(See complete text: NAU Cline Library Collections, Call # AHS.ND.854.)
"HIGHWAY 79 IS DEDICATED" on October 8, 1939.
"A 180-foot span which bridges Wilson Canyon 4 miles north of Sedona stood today as a commemorative tribute to the road building efforts of Major W. W. Midgley, following its christening as Midgley Bridge in rites which followed the dedication of Highway 79 at Sedona."
"The span was declared Midgley Bridge by Governor Jones on behalf of the state in ceremonies at the bridge which followed a 2 hour dedication program at Sedona which was attended by approximately 1,000 northern Arizona visitors. Major Midgley cut a strand of ribbon after Mary Phyllis Babbitt, 5-year-old daughter of Senator James Babbitt, of Flagstaff, had christened the bridge with champagne. The governor led a procession across the span as the road was officially opened."
"Tributes to Mr. Midgley included a resume of his campaign for better roads in Arizona in a dramatic skit presented by Arizona State Teachers College of Flagstaff drama students."
"Governor Jones said 'these people of northern Arizona are fighters; they are energetic workers," when he praised highway building accomplishments of northern Arizona leaders in a speech at Sedona. He paid tribute to Mr. Midgley in the speech at the bridge in which he declared it Midgley Bridge in the name of the state."
"'All of Arizona, not only northern Arizona, owes a debt of gratitude for the work of Major Midgley in advancjng good roads and in lending such untiring effort to the construction of Highway 79,' the executive said. 'Today we are gathered here from all over Arizona to pay our respects to Major Midgley, and, in his honor we name this fine bridge across Wilson Canyon "Midgley Bridge." Midgley Bridge will be an inspiration for other citizens and it will be a constant reminder of the work of one man who gave a great deal to his state. As governor of this state and on behalf of all citizens of Arizona I declare this bridge "Midgley Bridge" in honor of a man who I am happy to be with today in dedicating this great highway.'"
"Major Midgley termed dedication of the road the 'realization of a dream, yours and mine, and of the pioneers who broke the trail,' when he spoke at Sedona. He said that Arizona's present system of highways was due to the work of pioneers who 'without instruments, mapped the trails,' and that efforts to improve and increase those highways 'should be continued in an appropriate manner.'"
"Senator Paul Keefe reviewed the history of Highway 79 when he delivered the opening speech of the dedication program at Sedona, thanking persons who, in his position as a state official, were responsible for its growth."
"Senator James Babbitt, of Flagstaff, was another speaker at the Sedona program and commented on telegrams of congratulation which included a message from Mayor Fiorello La Guardia, of New York, a native of Prescott." [Fiorello La Guardia, 99th Mayor of New York City from 1934 to 1945, was born in Greenwich Village on December 11, 1882. He moved with his family to Arizona where his father was bandmaster at Fort Whipple until 1898. Fiorello attended Prescott schools.]
"Speeches at Sedona were interspersed with music. The program of the afternoon was launched at 2 o'clock with an Apache Devil Dance performed by 6 Camp Verde Apache Indians who danced a spirited shuffling step brandishing swords against 'devils.' Music of 6 Arizona groups provided a background for the ceremonies of the day."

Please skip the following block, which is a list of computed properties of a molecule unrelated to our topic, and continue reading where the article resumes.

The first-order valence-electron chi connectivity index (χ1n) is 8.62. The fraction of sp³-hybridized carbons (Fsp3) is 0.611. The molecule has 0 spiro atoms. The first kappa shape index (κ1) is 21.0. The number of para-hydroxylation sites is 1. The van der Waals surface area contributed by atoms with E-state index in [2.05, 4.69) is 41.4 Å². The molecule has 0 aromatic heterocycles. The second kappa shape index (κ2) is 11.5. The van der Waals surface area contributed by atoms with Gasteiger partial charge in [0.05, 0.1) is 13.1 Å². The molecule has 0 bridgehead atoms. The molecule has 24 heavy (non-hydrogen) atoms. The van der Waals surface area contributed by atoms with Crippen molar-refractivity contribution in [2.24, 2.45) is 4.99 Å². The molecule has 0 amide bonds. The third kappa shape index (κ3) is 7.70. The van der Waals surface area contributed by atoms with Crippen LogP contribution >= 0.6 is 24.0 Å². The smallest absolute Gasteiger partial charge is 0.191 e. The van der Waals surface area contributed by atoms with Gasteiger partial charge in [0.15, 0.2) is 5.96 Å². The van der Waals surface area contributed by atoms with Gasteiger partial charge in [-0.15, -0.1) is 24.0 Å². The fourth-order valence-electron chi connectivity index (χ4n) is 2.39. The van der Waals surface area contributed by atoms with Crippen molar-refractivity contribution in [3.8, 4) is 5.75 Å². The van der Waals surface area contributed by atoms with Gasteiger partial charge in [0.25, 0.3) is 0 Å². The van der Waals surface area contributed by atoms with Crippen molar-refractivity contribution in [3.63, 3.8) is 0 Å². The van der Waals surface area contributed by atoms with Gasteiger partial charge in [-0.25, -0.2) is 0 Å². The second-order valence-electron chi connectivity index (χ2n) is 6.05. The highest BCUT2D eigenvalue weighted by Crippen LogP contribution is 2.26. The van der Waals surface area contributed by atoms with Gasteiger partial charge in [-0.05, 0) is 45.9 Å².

(Prescott Evening Courier; Monday, October 9, 1939; pages 1 and 2.)
Wilmot Whitworth Midgley was born at Excelsior, Minnesota, on March 17, 1872. He is the son of Charles and Louella (Tuttle) Midgley. At the age of 3, "Billy" (as he was known) moved with his family to Gadsden, Alabama. After graduating from high school, he traveled west during 1888, settling at Pomona, California. Mr. Midgley was a citrus farmer and a dry-goods merchant. He enlisted in the National Guard and was promoted step by step to the rank of Lieutenant-Colonel. He was instrumental in having an armory built, and was the commanding officer of the unit for several years.
W. W. Midgley moved to Valinda Ranch in Williamson Valley, near Prescott, during 1912, where he was engaged in the livestock business. He moved to Clarkdale in 1917, where he was engaged in the grocery business and renewed his interest in the National Guard becoming known as Major Midgley.
He became the second president of the Arizona Good Roads Association in 1920, and traveled every mile of road in Arizona. He helped draft bills which resulted in the creation of the State Highway Commission (established in 1927). Wilmot W. Midgley was elected to serve as 1 of 3 members of the Yavapai County Board of Supervisors from 1919 until 1927, and was the chairman from 1921 to 1923.
Midgley Food Market at Flagstaff was opened about 1927, with his only son, Gerry, in charge. Major Midgley moved from Clarkdale to Flagstaff about 1929. W. W. Midgley served as a State Senator from Coconino County before 1939.
Wilmot Whitworth Midgley, a retired grocer, died at Flagstaff on December 5, 1949, and is buried in the Masonic Cemetery. The informant on the Certificate of Death is G. T. Midgley, of Los Angeles.
(See: Coconino Sun; "Who was W. W. Midgley?" by Platt Cline; October 1939, Yavapai County records, and Certificate of Death.)
Wilson Canyon and Wilson Mountain were named for Richard Wilson, who lived in a cabin near the John J. Thompson family. See: The Verde Independent; "1885: OAK CREEK; Richard Wilson Killed by a Bear;" June 8, 2013.